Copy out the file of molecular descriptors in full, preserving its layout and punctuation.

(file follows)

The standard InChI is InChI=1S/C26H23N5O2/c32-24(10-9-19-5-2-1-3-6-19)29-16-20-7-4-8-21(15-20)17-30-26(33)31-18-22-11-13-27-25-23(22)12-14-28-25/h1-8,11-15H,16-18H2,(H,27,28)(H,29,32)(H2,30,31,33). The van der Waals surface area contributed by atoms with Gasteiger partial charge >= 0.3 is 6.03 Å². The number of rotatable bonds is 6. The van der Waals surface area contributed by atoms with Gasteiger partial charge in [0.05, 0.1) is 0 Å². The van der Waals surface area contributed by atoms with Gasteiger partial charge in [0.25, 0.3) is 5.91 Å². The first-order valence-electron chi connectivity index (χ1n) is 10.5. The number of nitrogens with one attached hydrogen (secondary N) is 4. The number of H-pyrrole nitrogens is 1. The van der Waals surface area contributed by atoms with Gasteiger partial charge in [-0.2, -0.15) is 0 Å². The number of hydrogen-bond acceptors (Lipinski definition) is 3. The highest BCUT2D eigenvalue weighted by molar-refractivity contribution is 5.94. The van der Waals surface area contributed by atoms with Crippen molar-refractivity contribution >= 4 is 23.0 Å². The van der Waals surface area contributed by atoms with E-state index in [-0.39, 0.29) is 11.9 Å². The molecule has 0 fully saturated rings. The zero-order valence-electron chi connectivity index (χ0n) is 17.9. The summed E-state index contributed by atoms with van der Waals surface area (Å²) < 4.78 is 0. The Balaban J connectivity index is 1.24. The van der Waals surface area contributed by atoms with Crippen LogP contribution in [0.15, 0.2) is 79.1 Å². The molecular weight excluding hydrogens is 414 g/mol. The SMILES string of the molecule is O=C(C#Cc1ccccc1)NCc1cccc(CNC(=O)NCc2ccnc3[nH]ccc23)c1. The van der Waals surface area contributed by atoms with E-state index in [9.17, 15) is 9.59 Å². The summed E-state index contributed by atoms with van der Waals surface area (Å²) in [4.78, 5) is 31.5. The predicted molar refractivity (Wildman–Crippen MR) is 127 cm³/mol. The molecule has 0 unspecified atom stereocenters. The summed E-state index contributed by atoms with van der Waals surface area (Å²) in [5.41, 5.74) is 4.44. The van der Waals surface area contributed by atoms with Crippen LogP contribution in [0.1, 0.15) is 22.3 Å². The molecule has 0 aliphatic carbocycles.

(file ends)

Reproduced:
The standard InChI is InChI=1S/C26H23N5O2/c32-24(10-9-19-5-2-1-3-6-19)29-16-20-7-4-8-21(15-20)17-30-26(33)31-18-22-11-13-27-25-23(22)12-14-28-25/h1-8,11-15H,16-18H2,(H,27,28)(H,29,32)(H2,30,31,33). The van der Waals surface area contributed by atoms with Gasteiger partial charge >= 0.3 is 6.03 Å². The number of rotatable bonds is 6. The van der Waals surface area contributed by atoms with Gasteiger partial charge in [0.05, 0.1) is 0 Å². The van der Waals surface area contributed by atoms with Gasteiger partial charge in [0.25, 0.3) is 5.91 Å². The first-order valence-electron chi connectivity index (χ1n) is 10.5. The number of nitrogens with one attached hydrogen (secondary N) is 4. The number of H-pyrrole nitrogens is 1. The van der Waals surface area contributed by atoms with Gasteiger partial charge in [-0.2, -0.15) is 0 Å². The number of hydrogen-bond acceptors (Lipinski definition) is 3. The highest BCUT2D eigenvalue weighted by molar-refractivity contribution is 5.94. The van der Waals surface area contributed by atoms with Crippen molar-refractivity contribution >= 4 is 23.0 Å². The van der Waals surface area contributed by atoms with E-state index in [-0.39, 0.29) is 11.9 Å². The molecule has 0 fully saturated rings. The zero-order valence-electron chi connectivity index (χ0n) is 17.9. The summed E-state index contributed by atoms with van der Waals surface area (Å²) < 4.78 is 0. The Balaban J connectivity index is 1.24. The van der Waals surface area contributed by atoms with Crippen LogP contribution in [0.15, 0.2) is 79.1 Å². The molecular weight excluding hydrogens is 414 g/mol. The SMILES string of the molecule is O=C(C#Cc1ccccc1)NCc1cccc(CNC(=O)NCc2ccnc3[nH]ccc23)c1. The van der Waals surface area contributed by atoms with E-state index in [9.17, 15) is 9.59 Å². The summed E-state index contributed by atoms with van der Waals surface area (Å²) in [4.78, 5) is 31.5. The predicted molar refractivity (Wildman–Crippen MR) is 127 cm³/mol. The molecule has 0 unspecified atom stereocenters. The summed E-state index contributed by atoms with van der Waals surface area (Å²) in [5.41, 5.74) is 4.44. The van der Waals surface area contributed by atoms with Crippen LogP contribution in [0.1, 0.15) is 22.3 Å². The molecule has 0 aliphatic carbocycles.